With wider lenses, I've been able to get some impressive handheld shots at as low as 1/8 second at ISO 400. Now you're entering shots-of-the-baby-sleeping territory, where a good deal of Sony's target market for the A100 lives.
|Compatibility: The A100 has a solution for everyone, offering an adapter for existing Memory Stick Pro Duo owners and CF for everyone else. Our early tests indicate that CF cards are far faster than this combination.|
Sony has addressed another problem with SLR cameras that until now only Olympus had even tried to solve: Dust. Their new system includes a special indium tin oxide coating on the outermost glass, which resists static build up, and the system shakes this glass to remove the dust altogether. No one guarantees that you'll never get dust on your sensor, but these measures certainly make it less likely. Whether this shaking is done by the anti-shake system is not mentioned.
There's a new processor onboard the Sony A100, which Sony calls the Bionz processor (pronounced like "beyonds"--if that were a word). This is supposed to help enable a feature we haven't been able to see yet: Sony's hardware-based Dynamic Range Optimizer (DRO). We've tested our pre-release sample with our standard dynamic range target, and haven't seen its effect. It could be that it's disabled on our units, so we'll have more when we do the full review. It's supposed to adjust an image's dynamic range to match the scene and rescue images that would otherwise be poorly exposed.
In addition to helping with sharpness and noise reduction, Bionz (honestly, I'd have preferred Beeonz; it doesn't look as nifty, but it at least follows a basic rule of pronunciation) also enables the potential of unlimited JPEG capture. In our testing, a very fast card was required, but it rings true even at three frames per second at the highest resolution, lowest compression.
Controls and feel
|Grip: Great for quick alignment and comfort, the A100's grip is superb. And Dave, who loves the grip of his Nikon D70, has actually declared a preference for the grip on the Sony A100.|
True to Sony heritage, the new DSLR-A100 looks and feels excellent. Though the body is largely the same as the Konica Minolta 5D, the trim and accents are sufficient to make a difference. While the 5D embraced hard edges, the A100 is smooth and nicely contoured. Overall the body has a black spatter-painted stipple, except the front grip area which has a durable synthetic rubber grip. The Konica Minolta finger grip design is carried over, offering a ridge to separate the middle finger from the ring finger for perfect alignment every time.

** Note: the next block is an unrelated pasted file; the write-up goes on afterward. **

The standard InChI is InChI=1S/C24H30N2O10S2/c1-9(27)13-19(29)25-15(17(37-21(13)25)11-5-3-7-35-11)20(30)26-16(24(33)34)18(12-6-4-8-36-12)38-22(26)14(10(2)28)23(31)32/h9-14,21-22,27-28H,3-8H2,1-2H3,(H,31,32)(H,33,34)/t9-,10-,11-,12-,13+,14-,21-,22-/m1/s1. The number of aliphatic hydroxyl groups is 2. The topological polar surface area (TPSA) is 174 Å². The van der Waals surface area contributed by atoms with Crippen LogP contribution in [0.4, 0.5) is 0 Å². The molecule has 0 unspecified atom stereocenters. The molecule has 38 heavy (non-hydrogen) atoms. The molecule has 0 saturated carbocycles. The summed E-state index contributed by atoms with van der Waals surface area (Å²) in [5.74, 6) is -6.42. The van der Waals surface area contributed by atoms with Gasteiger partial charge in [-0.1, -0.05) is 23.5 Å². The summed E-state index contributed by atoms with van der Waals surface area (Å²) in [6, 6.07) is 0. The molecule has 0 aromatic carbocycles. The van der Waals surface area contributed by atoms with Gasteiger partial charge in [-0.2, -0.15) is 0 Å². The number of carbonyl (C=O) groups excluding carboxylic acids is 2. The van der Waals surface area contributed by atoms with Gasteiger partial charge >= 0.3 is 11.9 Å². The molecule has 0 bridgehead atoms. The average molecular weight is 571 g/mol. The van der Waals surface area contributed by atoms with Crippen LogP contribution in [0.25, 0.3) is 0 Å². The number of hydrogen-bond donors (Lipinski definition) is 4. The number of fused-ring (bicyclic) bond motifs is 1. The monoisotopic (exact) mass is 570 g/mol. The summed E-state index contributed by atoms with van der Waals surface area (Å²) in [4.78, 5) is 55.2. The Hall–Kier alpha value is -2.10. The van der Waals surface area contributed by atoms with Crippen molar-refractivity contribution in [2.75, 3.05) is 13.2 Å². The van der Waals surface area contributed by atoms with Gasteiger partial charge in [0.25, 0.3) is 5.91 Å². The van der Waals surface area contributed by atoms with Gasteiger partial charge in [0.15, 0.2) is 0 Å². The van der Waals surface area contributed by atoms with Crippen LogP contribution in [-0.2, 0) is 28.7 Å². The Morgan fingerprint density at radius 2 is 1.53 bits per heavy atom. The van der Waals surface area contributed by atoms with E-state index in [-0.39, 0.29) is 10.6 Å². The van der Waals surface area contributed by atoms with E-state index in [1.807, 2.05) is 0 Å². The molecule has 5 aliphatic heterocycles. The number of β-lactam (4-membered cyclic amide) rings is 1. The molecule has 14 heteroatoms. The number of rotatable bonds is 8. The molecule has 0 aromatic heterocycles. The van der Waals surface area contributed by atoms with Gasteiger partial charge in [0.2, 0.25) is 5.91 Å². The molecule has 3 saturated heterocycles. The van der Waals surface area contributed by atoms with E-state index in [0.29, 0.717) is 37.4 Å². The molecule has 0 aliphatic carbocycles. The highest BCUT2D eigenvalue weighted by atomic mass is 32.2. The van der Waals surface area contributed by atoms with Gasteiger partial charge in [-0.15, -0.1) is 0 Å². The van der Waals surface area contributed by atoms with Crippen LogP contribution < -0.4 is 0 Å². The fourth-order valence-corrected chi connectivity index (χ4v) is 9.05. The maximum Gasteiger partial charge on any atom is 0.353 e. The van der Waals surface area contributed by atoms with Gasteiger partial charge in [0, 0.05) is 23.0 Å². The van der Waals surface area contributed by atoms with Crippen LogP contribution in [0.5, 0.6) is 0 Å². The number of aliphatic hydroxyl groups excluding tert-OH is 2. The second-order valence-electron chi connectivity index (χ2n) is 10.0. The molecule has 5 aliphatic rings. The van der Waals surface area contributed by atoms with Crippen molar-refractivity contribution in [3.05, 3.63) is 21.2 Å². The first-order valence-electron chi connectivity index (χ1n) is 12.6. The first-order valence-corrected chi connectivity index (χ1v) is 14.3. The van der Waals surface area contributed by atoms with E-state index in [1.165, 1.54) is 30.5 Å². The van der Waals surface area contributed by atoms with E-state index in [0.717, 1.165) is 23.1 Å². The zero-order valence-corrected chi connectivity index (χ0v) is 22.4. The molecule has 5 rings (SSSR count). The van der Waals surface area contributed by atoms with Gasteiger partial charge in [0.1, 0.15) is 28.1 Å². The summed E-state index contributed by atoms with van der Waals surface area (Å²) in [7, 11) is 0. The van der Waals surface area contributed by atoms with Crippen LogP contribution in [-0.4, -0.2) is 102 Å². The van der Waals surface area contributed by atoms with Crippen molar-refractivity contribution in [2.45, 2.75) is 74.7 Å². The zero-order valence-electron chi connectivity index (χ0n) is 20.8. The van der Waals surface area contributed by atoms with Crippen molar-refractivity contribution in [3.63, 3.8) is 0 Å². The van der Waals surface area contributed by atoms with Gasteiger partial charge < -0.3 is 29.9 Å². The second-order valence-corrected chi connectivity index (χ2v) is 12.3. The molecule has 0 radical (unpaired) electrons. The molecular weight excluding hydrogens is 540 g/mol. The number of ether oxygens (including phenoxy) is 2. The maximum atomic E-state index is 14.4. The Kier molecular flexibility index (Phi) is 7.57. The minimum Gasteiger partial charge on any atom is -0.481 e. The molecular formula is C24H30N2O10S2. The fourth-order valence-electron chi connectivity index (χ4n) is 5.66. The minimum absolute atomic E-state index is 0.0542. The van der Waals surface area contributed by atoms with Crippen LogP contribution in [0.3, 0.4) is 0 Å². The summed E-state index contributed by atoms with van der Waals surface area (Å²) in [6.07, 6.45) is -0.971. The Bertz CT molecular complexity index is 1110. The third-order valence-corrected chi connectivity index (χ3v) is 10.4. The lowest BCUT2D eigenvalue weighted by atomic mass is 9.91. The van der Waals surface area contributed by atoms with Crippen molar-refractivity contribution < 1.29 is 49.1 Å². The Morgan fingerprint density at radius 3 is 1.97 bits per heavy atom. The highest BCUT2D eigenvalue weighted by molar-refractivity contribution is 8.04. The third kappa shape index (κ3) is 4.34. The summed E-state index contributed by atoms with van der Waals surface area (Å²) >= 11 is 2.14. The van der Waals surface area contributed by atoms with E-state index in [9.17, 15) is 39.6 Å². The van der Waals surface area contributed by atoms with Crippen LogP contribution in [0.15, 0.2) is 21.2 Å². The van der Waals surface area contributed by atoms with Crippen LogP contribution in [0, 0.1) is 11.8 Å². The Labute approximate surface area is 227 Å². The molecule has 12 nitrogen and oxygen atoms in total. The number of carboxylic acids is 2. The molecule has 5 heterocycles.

That grip is backed up by the wave we saw on the back of the Maxxum 5D, which offers an excellent purchase for your thumb. My thumb tends to ride up a bit into the area where KM put three buttons; but Sony has eliminated one of the buttons and left an open space right between the EV compensation and AE Lock buttons where my thumb can rest and do no harm. Right there, on the highest lip of that thumb riser, is an LED that reports card write status with a red flash right where I need it.
Back here also is a large 2.5 inch LCD with 230,000 pixels. Tap the shutter release and the status display lights up. It's similar to the KM status screen, with the additional accent of an orange glow across, emanating from behind a horizontal central band. Sony has used this glow in early promotional materials, appearing as an orange ring, just like the corona around the Sun during a total solar eclipse. This orange ring surrounds the company's new line of lenses, and appears in the function menus (but not the old Konica Minolta-inspired menus), and the orange color appears on many of the accessories and camera bags. (This accent color brings to mind the old Nikonos V underwater cameras, discontinued back in 2001.)
Getting back to the status display, it's offered in lieu of a separate status LCD, which has worked well for Olympus and Konica Minolta, both keeping the bill of materials down and making for a simpler interface. Rotate the camera, and the display rotates too, both left and right. It does not go upside down for obvious reasons.
Even better, when you bring the camera up to your eye to take a shot, the LCD turns off. Two sensors beneath the viewfinder pick up my eye's proximity and take action. I like that. It keeps my glasses glare free. What could be better? How about if the Sony A100 started to focus once it knew I was looking? Those two sensors do that too. Pretty smart.
Where I don't like it is when I'm not shooting. I tend to carry an SLR in my right hand. As the camera passes my leg while I walk, the AF system comes to life, adjusting focus with each stride. That can't be good for battery life. Likewise, when I hold the camera close to my body, the AF fires up. This would affect anyone carrying the Sony A100 with a camera strap. The good news is that I can turn off Eye-Start AF. The bad news is that I miss it when I do.
|Strong bezel: Made for heavier lenses, it also seems to give the body greater stiffness. Note the signature orange ring around the lens mount.|
No one suggested that the KM 5D's original mount system was weak, but Sony's made a modification to the body that could indicate that the 5D might not have been ready to handle the larger pro lenses in the system. They've glommed a metal plate to the front of the body, held in place by screws. The Sony logo is stamped into this plate, giving the overall package a greater look of solidity, and stiffening the body.
Flash without pop